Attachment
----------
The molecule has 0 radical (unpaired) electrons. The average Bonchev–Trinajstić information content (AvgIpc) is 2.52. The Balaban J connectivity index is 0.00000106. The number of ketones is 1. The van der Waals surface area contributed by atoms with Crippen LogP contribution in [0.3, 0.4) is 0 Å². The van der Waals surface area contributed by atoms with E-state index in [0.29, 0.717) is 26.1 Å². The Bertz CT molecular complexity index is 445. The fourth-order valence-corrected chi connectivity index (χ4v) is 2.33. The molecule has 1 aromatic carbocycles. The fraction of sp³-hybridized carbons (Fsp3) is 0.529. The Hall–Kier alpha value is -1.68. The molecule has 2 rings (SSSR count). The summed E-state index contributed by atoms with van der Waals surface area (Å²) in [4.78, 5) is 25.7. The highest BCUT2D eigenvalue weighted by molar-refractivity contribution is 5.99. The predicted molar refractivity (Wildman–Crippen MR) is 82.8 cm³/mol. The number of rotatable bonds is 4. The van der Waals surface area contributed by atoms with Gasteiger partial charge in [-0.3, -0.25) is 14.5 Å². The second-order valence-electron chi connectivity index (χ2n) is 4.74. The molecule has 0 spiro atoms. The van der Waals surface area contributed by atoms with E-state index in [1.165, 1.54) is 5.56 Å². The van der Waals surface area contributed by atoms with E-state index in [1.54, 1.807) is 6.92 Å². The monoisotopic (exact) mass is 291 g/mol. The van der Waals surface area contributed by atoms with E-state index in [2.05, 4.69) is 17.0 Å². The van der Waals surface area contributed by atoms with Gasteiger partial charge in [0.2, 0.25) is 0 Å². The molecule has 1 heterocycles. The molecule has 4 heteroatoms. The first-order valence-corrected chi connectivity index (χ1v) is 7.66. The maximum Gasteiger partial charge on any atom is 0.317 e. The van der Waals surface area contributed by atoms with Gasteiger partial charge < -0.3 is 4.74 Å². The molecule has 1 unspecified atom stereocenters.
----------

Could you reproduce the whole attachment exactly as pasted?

The molecule has 0 radical (unpaired) electrons. The average Bonchev–Trinajstić information content (AvgIpc) is 2.52. The Balaban J connectivity index is 0.00000106. The number of ketones is 1. The van der Waals surface area contributed by atoms with Crippen LogP contribution in [0.3, 0.4) is 0 Å². The van der Waals surface area contributed by atoms with E-state index in [0.29, 0.717) is 26.1 Å². The Bertz CT molecular complexity index is 445. The fourth-order valence-corrected chi connectivity index (χ4v) is 2.33. The molecule has 1 aromatic carbocycles. The fraction of sp³-hybridized carbons (Fsp3) is 0.529. The Hall–Kier alpha value is -1.68. The molecule has 2 rings (SSSR count). The summed E-state index contributed by atoms with van der Waals surface area (Å²) in [4.78, 5) is 25.7. The highest BCUT2D eigenvalue weighted by molar-refractivity contribution is 5.99. The predicted molar refractivity (Wildman–Crippen MR) is 82.8 cm³/mol. The number of rotatable bonds is 4. The van der Waals surface area contributed by atoms with Gasteiger partial charge in [-0.3, -0.25) is 14.5 Å². The second-order valence-electron chi connectivity index (χ2n) is 4.74. The molecule has 0 spiro atoms. The van der Waals surface area contributed by atoms with E-state index in [1.165, 1.54) is 5.56 Å². The van der Waals surface area contributed by atoms with E-state index in [1.54, 1.807) is 6.92 Å². The monoisotopic (exact) mass is 291 g/mol. The van der Waals surface area contributed by atoms with E-state index in [2.05, 4.69) is 17.0 Å². The van der Waals surface area contributed by atoms with Gasteiger partial charge in [0.2, 0.25) is 0 Å². The molecule has 1 heterocycles. The molecule has 4 heteroatoms. The first-order valence-corrected chi connectivity index (χ1v) is 7.66. The maximum Gasteiger partial charge on any atom is 0.317 e. The van der Waals surface area contributed by atoms with Gasteiger partial charge < -0.3 is 4.74 Å². The molecule has 1 unspecified atom stereocenters.